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86% of Ukrainian POWs returning from Russian captivity were physically tortured – Ombudsman

Ukraine’s Ombudsman Lubinets. Photo from his facebook account

According to an interview with Ukrainian Parliament Commissioner for Human Rights Dmytro Lubinets, 86% of Ukrainian soldiers returning from Russian captivity have reported being subjected to direct physical torture, Russia holds 20,000 Ukrainian civilians, and lies to Ukrainian POWs that Ukraine does not want them, attempting to pressure them into speaking out against Ukraine for Russian propaganda media.

Lubinets stated, speaking with Ukrainska Pravda, that Ukraine opens proceedings for each returned POW and record facts confirming the undignified treatment of Ukrainian soldiers in Russian captivity.

“As for torture, according to our data, 86% of those who returned from captivity directly reported direct physical torture,” he added

Lubinets also mentioned that these findings were not only established by his office but also by the United Nations International Human Rights Mission, which reported similar figures. However, he refused to provide further details on the specific cases, claiming that after Ukrainian officials publicly voice such facts, the Russians begin to treat Ukrainian POWs with even greater cruelty.

Other notable takeaways from the interview:

Dozens of videos of Russians executing Ukrainian POWs

In the same interview, Lubin said that over the past 9 months, the Ombudsman’s Office has received “dozens of videos” of public executions of Ukrainian soldiers by Russian soldiers.

“This includes cutting off the head, cutting off genitals, cutting off ears, nose, limbs, and fingers. Some [Russians committing the executions] have been identified. And I know that one person has been punished (he died during a military clash with Ukrainian troops).”

Russia publicly disseminates videos of executions of Ukrainian soldiers for three reasons, Lubinets believes:

  • to “maintain the degree of anti-Ukrainian hysteria” within Russian society;
  • to convince its soldiers not to surrender to the Ukrainian Armed Forces (“They will kill you like this if you decide to surrender”);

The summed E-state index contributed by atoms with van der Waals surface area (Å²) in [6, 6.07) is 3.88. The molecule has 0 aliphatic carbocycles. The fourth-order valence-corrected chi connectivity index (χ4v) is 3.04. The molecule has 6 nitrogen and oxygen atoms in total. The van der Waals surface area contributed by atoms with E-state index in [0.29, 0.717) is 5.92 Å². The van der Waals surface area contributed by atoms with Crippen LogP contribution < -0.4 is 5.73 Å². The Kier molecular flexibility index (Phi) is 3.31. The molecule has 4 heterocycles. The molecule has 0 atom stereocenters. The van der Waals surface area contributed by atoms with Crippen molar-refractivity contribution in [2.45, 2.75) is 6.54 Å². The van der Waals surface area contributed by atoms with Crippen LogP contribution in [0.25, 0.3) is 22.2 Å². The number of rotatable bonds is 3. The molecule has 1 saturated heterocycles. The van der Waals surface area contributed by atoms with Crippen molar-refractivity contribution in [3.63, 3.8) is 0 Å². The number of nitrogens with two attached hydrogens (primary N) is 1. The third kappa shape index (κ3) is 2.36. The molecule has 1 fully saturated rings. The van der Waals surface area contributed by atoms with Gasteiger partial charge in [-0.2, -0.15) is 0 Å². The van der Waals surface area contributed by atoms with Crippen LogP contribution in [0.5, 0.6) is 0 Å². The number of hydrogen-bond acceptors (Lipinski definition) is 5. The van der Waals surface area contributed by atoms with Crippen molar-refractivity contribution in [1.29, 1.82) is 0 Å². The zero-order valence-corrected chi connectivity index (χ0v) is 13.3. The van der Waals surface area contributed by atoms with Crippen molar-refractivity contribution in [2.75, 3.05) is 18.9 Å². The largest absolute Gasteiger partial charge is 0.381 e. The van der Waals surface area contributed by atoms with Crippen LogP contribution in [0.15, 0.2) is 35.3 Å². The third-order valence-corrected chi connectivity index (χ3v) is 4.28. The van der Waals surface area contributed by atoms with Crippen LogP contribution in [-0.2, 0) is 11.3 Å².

• thirdly, to intimidate the Ukrainian military, which is preparing for a counteroffensive.

20,000 Ukrainian civilians held captive by Russians

Russia currently holds over 20,000 civilian hostages, based on the number of relatives who have officially contacted Lubinets, and the actual number is likely even higher: relatives of the hostages captured in Russian-occupied territories of Ukraine, including parts of Kherson Oblast, Zaporizhzhia, Donetsk, Luhansk oblasts, and Crimea, are hesitant to reach out for help, fearing reprisals. “Even having the technical capability through the internet, they are simply afraid,” he said. Relatives understand that contacting the Ukrainian Ombudsman could lead to detention, espionage accusations, and being added to the pool of hostages for future exchanges.

The process of securing the return of civilian hostages is proving to be difficult. Lubinets stated that Ukraine is seeking alternative solutions, as they will not accept large-scale military prisoner exchanges that include civilian hostages.

Russia lies to the POWs that Ukraine doesn’t seek to return them

Russia has been subjecting Ukrainian civilian hostages to psychological pressure and manipulation. “They [the Russian Federation] directly tell them: ‘Ukraine doesn’t ask for you,’ ‘Ukraine does not need you,’ ‘There is an open criminal case against you,’ ‘Your relatives have disowned you’,” Lubinets said, describing the additional pressure, manipulation, and psychological torture inflicted on Ukrainian citizens.

One military hostage, who was eventually released, shared his experience of being taken for an exchange eight times but never actually exchanged. “They supposedly drove him somewhere eight times, then returned him and said, ‘Others were taken, but about you, they said, “No. We don’t need this one”‘,” Lubinets recounted.

According to Lubinets, the Russian Federation employs these tactics to pressure military personnel and civilians to speak out against Ukraine on camera. Additionally, he explains that these strategies aim to provoke unrest within Ukraine. By making relatives in Ukraine feel hopeless due to the lack of substantial results, they may be driven to protest and criticize the Ukrainian government, thereby inciting turmoil within Ukrainian society.

 

 

 

 

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